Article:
Machinery Creek Falls 1 (Petrifying Falls) and Machinery Cascades.
This is your path. This pic is here just to give you an idea of the terrain.
The first Machinery Creek Falls labelled specifically as “falls” on the map (see map at end) are actually above both the cascades pictured below this paragraph, and also above the falls pictured in the second section of this blog: they lie above the huge cliffs that lour over both these falls. I will post a screen shot of the List map below to try to clarify. Because the cascades below are not on the map, I have just called them “Machinery Cascades” so we can talk about them together. I hope you agree they are very beautiful.
People on the Waterfalls of Tasmania Facebook page have called these Machinery Creek Falls 1, but this is wrong. They are “just” the Machinery Cascades. They are at least as big as Lower Chasm Falls.
I had been told to attack Falls 1 from below, from the intersection of Machinery Creek and the Forth River, where there is a bridge. I had sussed out that spot, and the water looked quite deep in places after all our rain of late, so came armed with my long gum boots for the journey. I hoped water wasn’t going to come cascading over the brim. I also made two poles (which I don’t normally use) for balance, hoping to thereby protect my several thousand dollars of camera gear from a dunking should I slip.
These are the first giant falls you come to. They are called by some Machinery Creek Falls 1, and by cognoscenti as Petrifying Falls. Some think this name came from Hellyer, which is an interesting titbit of history. The next falls, “Falls 2” are up behind that huge cliff, and excessively hard to get to.
On the way up, I was tentative, worried about falling and damaging my gear and becoming unreasonably cold. I was not sure when to be in the water, and when to climb onto the banks, and, if the latter, which side. Sometimes I lost a little time clumsily climbing obstacles that really I could have got around had I been braver. I was much more secure and confident on the way back. I took 52 minutes on the way out, but only 41 mins on the rebound.
After I’d photographed the falls and cascade, I explored the side stream as a possible route to Falls 2. Despite all our rain of late, this was a dry gully. It made climbing up nice and easy, but I obviously wasn’t going to reach a waterfall way up above the cliffs, so retreated. The gorge to my right as I climbed (which contained Machinery Creek) was absolutely monstrous, but I could see no sign of another fall above it – but that is hardly surprising: the scale of these cliffs is whopping. Just look at the massive brown smudge of contours on the map in the area, and the black lines where cliffs are indicated. This is a valley of the giants, and exciting stuff. I could have taken hundreds of photos here, but didn’t, as, uncertain about my own safety, I had told both my daughters what I was doing and what time I’d be out, so they could raise an alarm if I didn’t emerge. When I do that, then I feel a need to be punctual, or I will bother people unnecessarily, and they won’t take my requests seriously. I will be back, for sure!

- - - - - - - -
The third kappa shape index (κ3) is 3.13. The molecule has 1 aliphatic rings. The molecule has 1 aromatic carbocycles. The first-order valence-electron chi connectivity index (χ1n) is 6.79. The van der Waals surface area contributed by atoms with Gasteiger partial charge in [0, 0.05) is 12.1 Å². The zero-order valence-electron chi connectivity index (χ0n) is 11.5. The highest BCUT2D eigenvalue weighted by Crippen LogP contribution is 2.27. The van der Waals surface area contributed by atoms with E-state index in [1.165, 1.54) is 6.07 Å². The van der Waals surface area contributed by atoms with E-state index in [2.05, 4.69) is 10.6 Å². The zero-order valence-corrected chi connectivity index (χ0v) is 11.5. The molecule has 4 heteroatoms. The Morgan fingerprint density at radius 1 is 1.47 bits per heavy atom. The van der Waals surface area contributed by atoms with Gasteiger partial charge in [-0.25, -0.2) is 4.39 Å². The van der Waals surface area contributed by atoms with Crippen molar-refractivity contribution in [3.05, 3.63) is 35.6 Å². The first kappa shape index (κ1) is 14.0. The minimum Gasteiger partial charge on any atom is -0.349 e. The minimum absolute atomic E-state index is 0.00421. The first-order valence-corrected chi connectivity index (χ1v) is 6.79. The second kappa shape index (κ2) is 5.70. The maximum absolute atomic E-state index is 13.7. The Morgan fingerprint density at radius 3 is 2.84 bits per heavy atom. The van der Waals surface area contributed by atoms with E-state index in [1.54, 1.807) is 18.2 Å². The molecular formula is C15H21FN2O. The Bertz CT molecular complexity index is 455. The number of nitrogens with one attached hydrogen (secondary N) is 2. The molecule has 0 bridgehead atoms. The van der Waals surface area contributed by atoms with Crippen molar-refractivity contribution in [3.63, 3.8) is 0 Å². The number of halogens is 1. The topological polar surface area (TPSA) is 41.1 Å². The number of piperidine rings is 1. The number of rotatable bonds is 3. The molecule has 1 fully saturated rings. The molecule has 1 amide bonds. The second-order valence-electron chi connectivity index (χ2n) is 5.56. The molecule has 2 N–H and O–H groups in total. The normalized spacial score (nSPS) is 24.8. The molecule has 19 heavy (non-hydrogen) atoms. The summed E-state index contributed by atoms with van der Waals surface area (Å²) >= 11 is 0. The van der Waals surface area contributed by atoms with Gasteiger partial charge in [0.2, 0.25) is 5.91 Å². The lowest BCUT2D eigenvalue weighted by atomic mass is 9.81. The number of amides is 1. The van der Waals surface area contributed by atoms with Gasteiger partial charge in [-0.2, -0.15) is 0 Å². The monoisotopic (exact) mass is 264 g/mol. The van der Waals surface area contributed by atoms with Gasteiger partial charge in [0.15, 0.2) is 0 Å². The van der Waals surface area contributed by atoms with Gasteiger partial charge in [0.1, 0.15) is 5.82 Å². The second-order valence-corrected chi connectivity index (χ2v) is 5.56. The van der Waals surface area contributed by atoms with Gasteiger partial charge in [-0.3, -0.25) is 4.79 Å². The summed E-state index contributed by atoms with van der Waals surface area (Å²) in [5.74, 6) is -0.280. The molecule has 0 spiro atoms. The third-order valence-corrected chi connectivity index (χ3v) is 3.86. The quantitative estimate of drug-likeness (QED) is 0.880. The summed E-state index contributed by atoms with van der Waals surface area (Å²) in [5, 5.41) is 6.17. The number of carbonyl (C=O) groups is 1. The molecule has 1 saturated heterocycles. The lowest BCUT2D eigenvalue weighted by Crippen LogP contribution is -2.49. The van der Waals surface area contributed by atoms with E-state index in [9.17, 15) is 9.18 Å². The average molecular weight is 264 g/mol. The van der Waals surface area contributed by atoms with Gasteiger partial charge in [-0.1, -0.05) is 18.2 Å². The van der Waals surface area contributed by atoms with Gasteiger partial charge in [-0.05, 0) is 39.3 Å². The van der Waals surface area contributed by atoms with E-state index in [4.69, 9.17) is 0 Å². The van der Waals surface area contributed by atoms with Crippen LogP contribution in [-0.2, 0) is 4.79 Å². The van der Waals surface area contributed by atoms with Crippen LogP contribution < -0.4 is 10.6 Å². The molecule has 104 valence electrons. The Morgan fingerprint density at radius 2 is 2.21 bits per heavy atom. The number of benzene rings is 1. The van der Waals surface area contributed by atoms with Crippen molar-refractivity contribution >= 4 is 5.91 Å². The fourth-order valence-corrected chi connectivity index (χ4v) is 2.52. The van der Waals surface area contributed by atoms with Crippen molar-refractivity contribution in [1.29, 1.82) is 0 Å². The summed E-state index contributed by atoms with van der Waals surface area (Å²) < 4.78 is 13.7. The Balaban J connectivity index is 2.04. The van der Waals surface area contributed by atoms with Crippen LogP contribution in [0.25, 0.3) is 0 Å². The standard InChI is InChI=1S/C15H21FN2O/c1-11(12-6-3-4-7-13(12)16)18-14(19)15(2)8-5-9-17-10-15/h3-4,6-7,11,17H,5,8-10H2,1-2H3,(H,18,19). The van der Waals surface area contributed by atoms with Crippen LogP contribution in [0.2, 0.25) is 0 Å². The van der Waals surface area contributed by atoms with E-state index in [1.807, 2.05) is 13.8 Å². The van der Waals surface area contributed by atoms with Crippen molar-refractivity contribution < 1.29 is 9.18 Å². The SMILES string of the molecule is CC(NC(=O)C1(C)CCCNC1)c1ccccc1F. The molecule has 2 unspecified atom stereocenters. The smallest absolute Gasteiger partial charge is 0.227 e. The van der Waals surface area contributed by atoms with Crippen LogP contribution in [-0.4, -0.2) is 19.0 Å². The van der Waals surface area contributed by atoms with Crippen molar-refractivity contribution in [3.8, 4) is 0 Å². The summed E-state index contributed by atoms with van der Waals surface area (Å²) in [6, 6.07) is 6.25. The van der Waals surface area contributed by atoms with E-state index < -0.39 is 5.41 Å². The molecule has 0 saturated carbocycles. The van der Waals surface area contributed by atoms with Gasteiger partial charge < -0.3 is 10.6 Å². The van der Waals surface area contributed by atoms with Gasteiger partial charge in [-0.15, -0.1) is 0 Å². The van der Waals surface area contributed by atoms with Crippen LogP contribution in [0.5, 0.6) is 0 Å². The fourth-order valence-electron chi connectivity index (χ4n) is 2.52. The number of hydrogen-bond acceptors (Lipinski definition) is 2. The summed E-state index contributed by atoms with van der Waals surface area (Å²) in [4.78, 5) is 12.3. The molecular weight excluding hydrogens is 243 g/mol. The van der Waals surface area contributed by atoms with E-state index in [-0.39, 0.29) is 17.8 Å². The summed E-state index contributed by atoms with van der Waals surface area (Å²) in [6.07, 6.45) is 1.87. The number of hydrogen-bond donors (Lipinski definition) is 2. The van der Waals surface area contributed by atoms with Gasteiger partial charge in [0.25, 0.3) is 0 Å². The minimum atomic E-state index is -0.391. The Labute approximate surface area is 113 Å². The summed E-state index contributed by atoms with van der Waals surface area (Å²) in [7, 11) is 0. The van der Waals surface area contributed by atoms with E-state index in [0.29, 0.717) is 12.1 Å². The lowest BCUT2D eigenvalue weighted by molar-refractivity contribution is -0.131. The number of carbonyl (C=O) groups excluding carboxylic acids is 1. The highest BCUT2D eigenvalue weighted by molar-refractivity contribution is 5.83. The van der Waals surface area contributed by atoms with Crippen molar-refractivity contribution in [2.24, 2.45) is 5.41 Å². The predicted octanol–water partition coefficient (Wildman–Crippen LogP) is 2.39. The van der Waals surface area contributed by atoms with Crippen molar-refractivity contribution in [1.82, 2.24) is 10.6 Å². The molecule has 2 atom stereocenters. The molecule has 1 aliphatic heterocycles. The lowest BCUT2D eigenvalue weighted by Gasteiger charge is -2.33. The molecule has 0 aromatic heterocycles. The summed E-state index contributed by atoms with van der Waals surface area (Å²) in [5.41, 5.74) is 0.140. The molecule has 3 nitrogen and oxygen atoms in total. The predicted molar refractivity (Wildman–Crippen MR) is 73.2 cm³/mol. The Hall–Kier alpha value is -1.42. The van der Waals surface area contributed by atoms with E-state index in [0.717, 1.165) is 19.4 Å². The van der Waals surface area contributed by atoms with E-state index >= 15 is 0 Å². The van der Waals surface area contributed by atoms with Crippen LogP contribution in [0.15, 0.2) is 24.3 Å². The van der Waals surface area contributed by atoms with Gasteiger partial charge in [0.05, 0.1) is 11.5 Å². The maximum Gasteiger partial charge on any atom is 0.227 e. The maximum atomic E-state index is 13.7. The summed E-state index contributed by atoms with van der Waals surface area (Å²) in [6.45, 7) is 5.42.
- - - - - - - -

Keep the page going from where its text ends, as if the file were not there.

Just for your information, I read on the WoT Facebook page that these falls are “about a kilometre” from the intersection. Maybe I am pedantic, but I see a big difference between “about 1” and 1.6. Looking at the map, I had estimated 1.5, so was not surprised when my data read at 1.6. In country that slow, and extra 600 ms is significant, so don’t count on doing whatever time it is you take to dash off a kilometre on the track. (The big blue strip on the map top left is the Forth River. The black strip across it is the Cethana Bridge).